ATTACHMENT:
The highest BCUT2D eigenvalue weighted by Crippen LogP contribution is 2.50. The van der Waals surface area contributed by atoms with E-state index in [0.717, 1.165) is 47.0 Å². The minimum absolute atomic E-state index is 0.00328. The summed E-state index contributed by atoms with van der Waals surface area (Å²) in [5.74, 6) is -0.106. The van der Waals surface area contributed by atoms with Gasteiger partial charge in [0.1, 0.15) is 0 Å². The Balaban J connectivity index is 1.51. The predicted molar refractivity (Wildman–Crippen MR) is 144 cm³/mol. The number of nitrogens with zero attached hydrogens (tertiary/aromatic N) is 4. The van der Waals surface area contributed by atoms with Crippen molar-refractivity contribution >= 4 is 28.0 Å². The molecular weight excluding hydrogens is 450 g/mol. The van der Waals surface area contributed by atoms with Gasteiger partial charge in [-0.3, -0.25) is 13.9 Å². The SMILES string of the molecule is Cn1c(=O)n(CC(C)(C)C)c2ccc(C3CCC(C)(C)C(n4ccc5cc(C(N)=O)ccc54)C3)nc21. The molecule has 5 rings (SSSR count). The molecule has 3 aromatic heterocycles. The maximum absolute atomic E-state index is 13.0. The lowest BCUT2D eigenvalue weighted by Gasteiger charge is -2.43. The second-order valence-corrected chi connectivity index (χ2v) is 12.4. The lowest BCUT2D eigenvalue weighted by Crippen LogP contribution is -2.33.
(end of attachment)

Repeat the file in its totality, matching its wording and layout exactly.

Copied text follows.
The highest BCUT2D eigenvalue weighted by Crippen LogP contribution is 2.50. The van der Waals surface area contributed by atoms with E-state index in [0.717, 1.165) is 47.0 Å². The minimum absolute atomic E-state index is 0.00328. The summed E-state index contributed by atoms with van der Waals surface area (Å²) in [5.74, 6) is -0.106. The van der Waals surface area contributed by atoms with Gasteiger partial charge in [0.1, 0.15) is 0 Å². The Balaban J connectivity index is 1.51. The predicted molar refractivity (Wildman–Crippen MR) is 144 cm³/mol. The number of nitrogens with zero attached hydrogens (tertiary/aromatic N) is 4. The van der Waals surface area contributed by atoms with Crippen molar-refractivity contribution >= 4 is 28.0 Å². The molecular weight excluding hydrogens is 450 g/mol. The van der Waals surface area contributed by atoms with Gasteiger partial charge in [-0.3, -0.25) is 13.9 Å². The SMILES string of the molecule is Cn1c(=O)n(CC(C)(C)C)c2ccc(C3CCC(C)(C)C(n4ccc5cc(C(N)=O)ccc54)C3)nc21. The molecule has 5 rings (SSSR count). The molecule has 3 aromatic heterocycles. The maximum absolute atomic E-state index is 13.0. The lowest BCUT2D eigenvalue weighted by Gasteiger charge is -2.43. The second-order valence-corrected chi connectivity index (χ2v) is 12.4. The lowest BCUT2D eigenvalue weighted by Crippen LogP contribution is -2.33.